Moog's net worth keeps climbing
Catching up with Andy Moog
DALLAS - The last time the Bruins were in the Stanley Cup Finals, the Boston Garden stood tall on Causeway Street and the man between the pipes was Andy Moog. Moog was always a fan favorite; his No. 35 Bruins jersey was a popular sight at games. During the Stanley Cup Finals, a Boston radio station even transformed Def Leppard's popular song "Animal" into an "Andy Moog" version.
"They were real demanding of the team," Moog said. "They wanted us to play hard and play aggressively and play with passion every night. I think they were prepared to accept the outcome if we showed up and played that way. They were demanding fans, but in a good way."
In all, Moog enjoyed five seasons with the Bruins. He currently ranks among Bruins goaltending top ten categories in games played (261), minutes played (15,056) and wins (136).
After retiring from the NHL, Moog became the owner of the Fort Worth Brahmas of the Central Hockey League. It was a different perspective for Moog who went from on the ice to the front office.
"It was an opportunity to get involved on the other side of the business," said Moog. "It was a great learning experience and did that for about four years. I am no longer involved in that, but it was just a really good opportunity to understand the game from the business side."
Now Moog is back in the NHL as the goaltending coach for the Stars. This is Moog's first full-time coaching position, but he has coached part-time before, working as a goaltending consultant for the Vancouver Canucks and for the gold medal-winning Team Canada at the 2002 Winter Olympics. He was also the goaltending coach for Team Canada at the 2002 IHHF World Championships.
"This opportunity presented itself right here in Dallas where I have lived for the past 11 years," said Moog. "I thought it was a great opportunity to be back in it on a full-time basis. This is a great chance for me. My involvement with the Canucks and Team Canada has really sparked my interest in the coaching side of the game. I am extremely fortunate to be given this opportunity with the Stars."
Moog reached the Stanley Cup Finals twice with Boston teams (1988, 1990), and both times they fell to the Edmonton Oilers. Moog was in goal the night the lights went out in the middle of the game at the Garden because of a power failure during the Finals.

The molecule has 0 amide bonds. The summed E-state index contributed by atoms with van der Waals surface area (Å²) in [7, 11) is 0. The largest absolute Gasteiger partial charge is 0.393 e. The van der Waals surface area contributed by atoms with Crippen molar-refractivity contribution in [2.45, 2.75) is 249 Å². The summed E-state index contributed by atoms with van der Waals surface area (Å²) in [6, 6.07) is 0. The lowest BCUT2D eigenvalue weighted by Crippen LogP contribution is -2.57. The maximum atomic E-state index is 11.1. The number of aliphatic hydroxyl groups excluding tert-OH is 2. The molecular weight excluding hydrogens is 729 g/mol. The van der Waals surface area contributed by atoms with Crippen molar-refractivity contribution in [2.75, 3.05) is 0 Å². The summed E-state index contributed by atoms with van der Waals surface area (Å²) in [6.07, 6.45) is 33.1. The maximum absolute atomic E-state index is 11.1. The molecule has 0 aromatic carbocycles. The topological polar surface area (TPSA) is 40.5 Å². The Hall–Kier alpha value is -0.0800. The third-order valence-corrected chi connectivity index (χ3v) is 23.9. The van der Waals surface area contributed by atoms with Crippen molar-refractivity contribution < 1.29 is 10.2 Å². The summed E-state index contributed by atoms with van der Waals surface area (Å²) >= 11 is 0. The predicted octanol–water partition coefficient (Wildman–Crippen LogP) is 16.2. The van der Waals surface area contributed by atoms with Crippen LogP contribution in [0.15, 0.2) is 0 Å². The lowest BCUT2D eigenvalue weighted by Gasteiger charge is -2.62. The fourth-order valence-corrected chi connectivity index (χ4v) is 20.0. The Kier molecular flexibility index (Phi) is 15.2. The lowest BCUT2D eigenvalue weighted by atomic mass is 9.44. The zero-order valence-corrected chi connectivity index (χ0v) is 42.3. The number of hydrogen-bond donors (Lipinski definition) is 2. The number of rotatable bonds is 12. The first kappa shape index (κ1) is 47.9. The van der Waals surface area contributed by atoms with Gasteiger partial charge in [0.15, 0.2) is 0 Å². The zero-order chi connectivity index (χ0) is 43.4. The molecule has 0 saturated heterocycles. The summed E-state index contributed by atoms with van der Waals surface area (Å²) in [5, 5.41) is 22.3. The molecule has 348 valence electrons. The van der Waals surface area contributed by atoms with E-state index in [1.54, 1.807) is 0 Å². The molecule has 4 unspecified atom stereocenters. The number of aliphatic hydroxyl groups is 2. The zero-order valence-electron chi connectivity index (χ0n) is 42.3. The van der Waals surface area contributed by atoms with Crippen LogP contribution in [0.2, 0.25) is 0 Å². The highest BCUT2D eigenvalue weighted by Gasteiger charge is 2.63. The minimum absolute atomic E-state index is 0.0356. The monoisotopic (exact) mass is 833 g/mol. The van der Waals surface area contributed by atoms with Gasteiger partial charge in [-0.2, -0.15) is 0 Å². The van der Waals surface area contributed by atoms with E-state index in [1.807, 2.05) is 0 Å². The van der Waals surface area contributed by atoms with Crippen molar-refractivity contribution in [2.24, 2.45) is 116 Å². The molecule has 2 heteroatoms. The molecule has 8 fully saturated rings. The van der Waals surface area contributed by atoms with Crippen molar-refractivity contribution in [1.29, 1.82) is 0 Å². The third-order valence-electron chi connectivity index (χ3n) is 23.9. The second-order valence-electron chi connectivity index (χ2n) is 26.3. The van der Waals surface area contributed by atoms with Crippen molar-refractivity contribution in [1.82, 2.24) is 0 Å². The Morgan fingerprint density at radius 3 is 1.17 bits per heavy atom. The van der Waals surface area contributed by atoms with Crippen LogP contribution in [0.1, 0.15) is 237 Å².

"Other than the lights going out, it was pretty exciting," joked Moog about making the Finals. "We had a couple of really good teams there and a bunch of great guys. Our success came as working as a team and we had a lot of fun together. It was very gratifying to get to the finals with that kind of team."
Even with the power failure during the Stanley Cup Finals, what did Moog think of the Boston Garden?
"People have always had a lot of criticism about the Garden and the conditions, etc., but we had a philosophy that it's a dump, but it's our dump," he said. "It didn't really matter what anyone said about it because it was our place. It was our advantage as a home team to be playing in there."
It's easy to understand why many fans were disappointed when Moog was traded to the Dallas Stars in 1993 for goalie Jon Casey. Moog, who recorded the Stars first victory in 1993 after the team moved from Minnesota, played four years in Dallas then one more year with the Canadiens before retiring in 1998. He currently resides in the Dallas area with his wife, Karla, and his three daughters, Alyssa, 23, who just graduated from Texas Christian University, Arielle, 19, a student at TCU, and Abby, 17, who is in high school.
Moog enjoyed a stellar career in the NHL, which featured three Stanley Cup Finals and four All-Star Game appearances. He also won the Williams Jennings Trophy for being the goaltender on the team with the fewest goals allowed in a season.
"There are a lot of ups and downs you go through with a long career and I like to think I made the most of my opportunities over the course of my career," Moog said. "I enjoyed myself and played the game with a lot of passion.
"I see myself continuing to do this job as a goaltending coach for the next few years. I have been able to take it year by year and make decisions based on what I felt in previous years. I think I will continue that. I would like to stay in the game, but I am just going to take it one year at a time."
(If you are interested in finding out where a former New England Sports Star is these days, please contact Jon Goode at firstname.lastname@example.org)